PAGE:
England in the great wave of migration from Normandy following the Norman Conquest of 1066. The Blondle family lived in Lancashire. Other records show the name could have been derived from the nickname Blondel or Blundel which means the blonde or blond haired person. However, the Blondel spelling less common than the Blundell spelling and its variants.
Early Origins of the Blondle family
Lancashire where they were granted lands at Ince by William the Conqueror in 1066 A.D. William Blundell or Blondell, Lord of Ince, held three knight's fees. "The manor [of Birkdale in Lancashire], in the reign of Henry IV., was held by the Halsalls; and the Gerards of Bromley became possessed of the estate by purchase, in the 17th century: from the latter it passed to the Mordaunts, and from them to the Blundell family." CITATION[CLOSE]
Lewis, Samuel, A Topographical Dictionary of England. Institute of Historical Research, 1848, Print.
One of the first records of the family was that of Robert Blundell, rector of the church of St. Michael, Aughton, Lancashire in 1246. CITATION[CLOSE]
Ince Blundell, again in Lancashire was another ancient family seat. "The Blundells are said to have been lords of the manor from the time of the Conquest, and William Blundell is mentioned as having a seat here in the reign of Henry III." CITATION[CLOSE]
Early History of the Blondle family
Another 257 words (18 lines of text) covering the years 1155, 1276, 1520, 1601, 1604, 1579, 1625, 1620, 1643, 1707, 1692 and 1707 are included under the topic Early Blondle History in all our PDF Extended History products and printed products wherever possible.
Blondle Spelling Variations
hundred years ago, spelling variations of names were a common occurrence. Elements of Latin, Norman French and other languages became incorporated into English throughout the Middle Ages, and name spellings changed even among the literate. The variations of the surname Blondle include Blundell, Blondell, Blondle, Blundle and others.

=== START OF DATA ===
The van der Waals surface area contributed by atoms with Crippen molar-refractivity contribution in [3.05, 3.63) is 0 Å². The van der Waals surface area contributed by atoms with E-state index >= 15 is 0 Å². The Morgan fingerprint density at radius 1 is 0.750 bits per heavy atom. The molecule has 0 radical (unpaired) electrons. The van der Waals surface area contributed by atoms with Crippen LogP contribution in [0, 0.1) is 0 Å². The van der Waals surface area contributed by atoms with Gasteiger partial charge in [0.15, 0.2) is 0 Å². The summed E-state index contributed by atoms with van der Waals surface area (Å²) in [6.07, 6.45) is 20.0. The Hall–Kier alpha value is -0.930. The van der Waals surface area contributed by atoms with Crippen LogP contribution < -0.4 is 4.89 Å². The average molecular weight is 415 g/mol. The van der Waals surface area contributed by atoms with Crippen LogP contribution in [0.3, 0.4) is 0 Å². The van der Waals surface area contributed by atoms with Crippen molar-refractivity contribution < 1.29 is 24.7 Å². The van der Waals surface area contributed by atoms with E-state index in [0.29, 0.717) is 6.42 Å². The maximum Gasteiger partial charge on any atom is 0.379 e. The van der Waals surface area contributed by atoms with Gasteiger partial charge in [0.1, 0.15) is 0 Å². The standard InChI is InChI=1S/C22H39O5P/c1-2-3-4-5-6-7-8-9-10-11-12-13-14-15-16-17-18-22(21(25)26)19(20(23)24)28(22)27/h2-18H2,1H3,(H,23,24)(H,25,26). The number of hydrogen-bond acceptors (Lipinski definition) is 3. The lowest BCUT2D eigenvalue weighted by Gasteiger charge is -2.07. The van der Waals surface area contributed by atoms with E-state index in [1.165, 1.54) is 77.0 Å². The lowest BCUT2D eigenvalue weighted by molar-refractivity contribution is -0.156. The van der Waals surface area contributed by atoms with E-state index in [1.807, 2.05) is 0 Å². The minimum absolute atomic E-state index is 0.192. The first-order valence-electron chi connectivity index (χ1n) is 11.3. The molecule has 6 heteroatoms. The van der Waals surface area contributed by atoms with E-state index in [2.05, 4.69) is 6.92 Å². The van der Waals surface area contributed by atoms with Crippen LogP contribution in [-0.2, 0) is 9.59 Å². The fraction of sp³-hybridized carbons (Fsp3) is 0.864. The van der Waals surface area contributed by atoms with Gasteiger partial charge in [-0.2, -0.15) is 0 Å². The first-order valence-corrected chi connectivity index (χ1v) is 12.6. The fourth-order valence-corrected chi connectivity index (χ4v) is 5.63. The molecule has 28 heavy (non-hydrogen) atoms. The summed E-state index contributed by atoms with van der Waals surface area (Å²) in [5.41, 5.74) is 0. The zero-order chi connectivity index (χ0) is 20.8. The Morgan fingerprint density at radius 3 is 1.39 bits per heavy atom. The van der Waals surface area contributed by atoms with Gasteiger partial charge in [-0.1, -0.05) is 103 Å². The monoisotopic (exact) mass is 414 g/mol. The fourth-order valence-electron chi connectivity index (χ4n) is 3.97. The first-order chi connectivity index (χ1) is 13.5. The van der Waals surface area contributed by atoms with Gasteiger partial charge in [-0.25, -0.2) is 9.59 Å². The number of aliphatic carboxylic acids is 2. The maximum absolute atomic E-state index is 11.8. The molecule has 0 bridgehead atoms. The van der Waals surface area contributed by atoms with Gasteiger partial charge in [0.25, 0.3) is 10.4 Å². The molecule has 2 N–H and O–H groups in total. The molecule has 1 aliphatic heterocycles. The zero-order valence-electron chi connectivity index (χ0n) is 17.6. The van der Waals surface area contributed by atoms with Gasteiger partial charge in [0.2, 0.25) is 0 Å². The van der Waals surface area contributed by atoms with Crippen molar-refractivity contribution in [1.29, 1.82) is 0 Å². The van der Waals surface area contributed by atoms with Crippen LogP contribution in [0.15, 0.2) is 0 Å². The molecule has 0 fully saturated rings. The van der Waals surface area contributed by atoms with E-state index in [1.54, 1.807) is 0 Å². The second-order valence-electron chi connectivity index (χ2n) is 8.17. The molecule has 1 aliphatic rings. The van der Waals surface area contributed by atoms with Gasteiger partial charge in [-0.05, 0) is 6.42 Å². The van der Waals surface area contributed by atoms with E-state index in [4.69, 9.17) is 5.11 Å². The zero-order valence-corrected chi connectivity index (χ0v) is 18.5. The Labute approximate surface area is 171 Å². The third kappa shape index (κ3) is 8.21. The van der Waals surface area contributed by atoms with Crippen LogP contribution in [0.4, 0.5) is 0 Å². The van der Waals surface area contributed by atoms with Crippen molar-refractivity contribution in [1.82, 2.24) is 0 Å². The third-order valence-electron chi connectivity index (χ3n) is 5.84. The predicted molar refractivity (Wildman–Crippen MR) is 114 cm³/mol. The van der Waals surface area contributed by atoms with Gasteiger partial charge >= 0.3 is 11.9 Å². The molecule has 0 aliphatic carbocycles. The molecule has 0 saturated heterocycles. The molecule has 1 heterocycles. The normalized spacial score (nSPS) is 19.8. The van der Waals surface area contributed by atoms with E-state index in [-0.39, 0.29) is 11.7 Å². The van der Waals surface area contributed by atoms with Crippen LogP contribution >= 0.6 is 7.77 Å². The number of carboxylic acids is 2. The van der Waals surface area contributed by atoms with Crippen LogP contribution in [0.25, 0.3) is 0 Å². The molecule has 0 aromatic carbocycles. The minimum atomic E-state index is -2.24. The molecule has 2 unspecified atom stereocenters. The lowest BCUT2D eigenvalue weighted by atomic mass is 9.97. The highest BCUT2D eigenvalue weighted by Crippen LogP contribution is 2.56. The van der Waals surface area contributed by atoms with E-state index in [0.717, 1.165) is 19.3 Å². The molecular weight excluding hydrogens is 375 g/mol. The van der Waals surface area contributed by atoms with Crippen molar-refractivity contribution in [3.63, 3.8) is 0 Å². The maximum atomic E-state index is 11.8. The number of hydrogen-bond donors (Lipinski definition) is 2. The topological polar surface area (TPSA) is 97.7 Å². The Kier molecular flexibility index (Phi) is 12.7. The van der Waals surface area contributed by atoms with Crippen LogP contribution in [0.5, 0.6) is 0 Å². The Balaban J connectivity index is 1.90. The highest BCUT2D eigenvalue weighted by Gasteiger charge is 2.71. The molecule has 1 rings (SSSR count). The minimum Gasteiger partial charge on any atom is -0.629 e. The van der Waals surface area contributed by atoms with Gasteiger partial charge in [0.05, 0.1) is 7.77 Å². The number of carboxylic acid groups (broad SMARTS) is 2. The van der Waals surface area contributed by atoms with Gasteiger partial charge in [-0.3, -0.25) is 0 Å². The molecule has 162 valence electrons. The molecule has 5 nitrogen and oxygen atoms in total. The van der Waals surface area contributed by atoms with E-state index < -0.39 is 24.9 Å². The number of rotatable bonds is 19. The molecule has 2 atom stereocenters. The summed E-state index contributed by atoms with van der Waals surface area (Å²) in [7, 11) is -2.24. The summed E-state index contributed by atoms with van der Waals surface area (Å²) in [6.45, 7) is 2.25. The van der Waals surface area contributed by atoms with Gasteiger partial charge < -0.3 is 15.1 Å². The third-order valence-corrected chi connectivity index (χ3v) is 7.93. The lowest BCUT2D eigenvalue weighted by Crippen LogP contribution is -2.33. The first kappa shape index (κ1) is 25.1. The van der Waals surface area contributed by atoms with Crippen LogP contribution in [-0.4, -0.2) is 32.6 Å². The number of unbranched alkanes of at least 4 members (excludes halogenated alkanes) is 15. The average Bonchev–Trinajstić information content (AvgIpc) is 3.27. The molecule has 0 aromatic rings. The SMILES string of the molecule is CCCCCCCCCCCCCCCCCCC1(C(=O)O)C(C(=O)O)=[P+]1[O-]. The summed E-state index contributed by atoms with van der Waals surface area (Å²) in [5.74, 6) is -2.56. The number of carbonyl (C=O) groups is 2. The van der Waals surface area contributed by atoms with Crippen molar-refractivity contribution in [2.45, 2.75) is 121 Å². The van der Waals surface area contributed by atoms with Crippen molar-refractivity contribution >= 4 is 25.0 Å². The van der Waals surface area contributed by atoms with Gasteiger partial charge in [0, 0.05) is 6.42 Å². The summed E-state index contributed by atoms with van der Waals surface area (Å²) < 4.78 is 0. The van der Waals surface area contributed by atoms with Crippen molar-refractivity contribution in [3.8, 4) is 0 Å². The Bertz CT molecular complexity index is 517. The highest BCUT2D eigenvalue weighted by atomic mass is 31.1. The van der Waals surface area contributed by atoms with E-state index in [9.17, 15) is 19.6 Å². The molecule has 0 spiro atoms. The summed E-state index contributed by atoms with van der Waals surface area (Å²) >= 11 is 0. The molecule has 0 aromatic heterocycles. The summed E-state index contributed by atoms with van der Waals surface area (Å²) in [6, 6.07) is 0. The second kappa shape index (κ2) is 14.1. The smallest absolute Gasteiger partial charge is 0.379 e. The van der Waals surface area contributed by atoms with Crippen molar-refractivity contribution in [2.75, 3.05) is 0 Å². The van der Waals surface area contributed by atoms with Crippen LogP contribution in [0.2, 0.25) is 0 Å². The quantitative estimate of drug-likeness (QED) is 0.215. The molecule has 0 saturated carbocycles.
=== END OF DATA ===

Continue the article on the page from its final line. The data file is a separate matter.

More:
Early Notables of the Blondle family (pre 1700)
Another 28 words (2 lines of text) are included under the topic Early Blondle Notables in all our PDF Extended History products and printed products wherever possible.
Migration of the Blondle family to Ireland
Some of the Blondle family moved to Ireland, but this topic is not covered in this excerpt.
Another 114 words (8 lines of text) about their life in Ireland is included in all our PDF Extended History products and printed products wherever possible.
Migration of the Blondle family to the New World and Oceana
In England at this time, the uncertainty of the political and religious environment of the time caused many families to board ships for distant British colonies in the hopes of finding land and opportunity, and escaping persecution. The voyages were expensive, crowded, and difficult, though, and many arrived in North America sick, starved, and destitute. Those who did make it, however, were greeted with greater opportunities and freedoms that they could have experienced at home. Many of those families went on to make important contributions to the young nations in which they settled. Early immigration records have shown some of the first Blondles to arrive on North American shores: William Blundell, who settled in Virginia in 1698; Charles Blundell, who settled in Maryland in 1774 with his wife, Mary; Thomas Blondell, who settled in Boston, Massachusetts in 1716.
The Blondle Motto
The motto was originally a war cry or slogan. Mottoes first began to be shown with arms in the 14th and 15th centuries, but were not in general use until the 17th century. Thus the oldest coats of arms generally do not include a motto. Mottoes seldom form part of the grant of arms: Under most heraldic authorities, a motto is an optional component of the coat of arms, and can be added to or changed at will; many families have chosen not to display a motto.
Motto: Unus et idem ferar
Motto Translation: I will be borne along one and the same.
Blondle Family Crest Products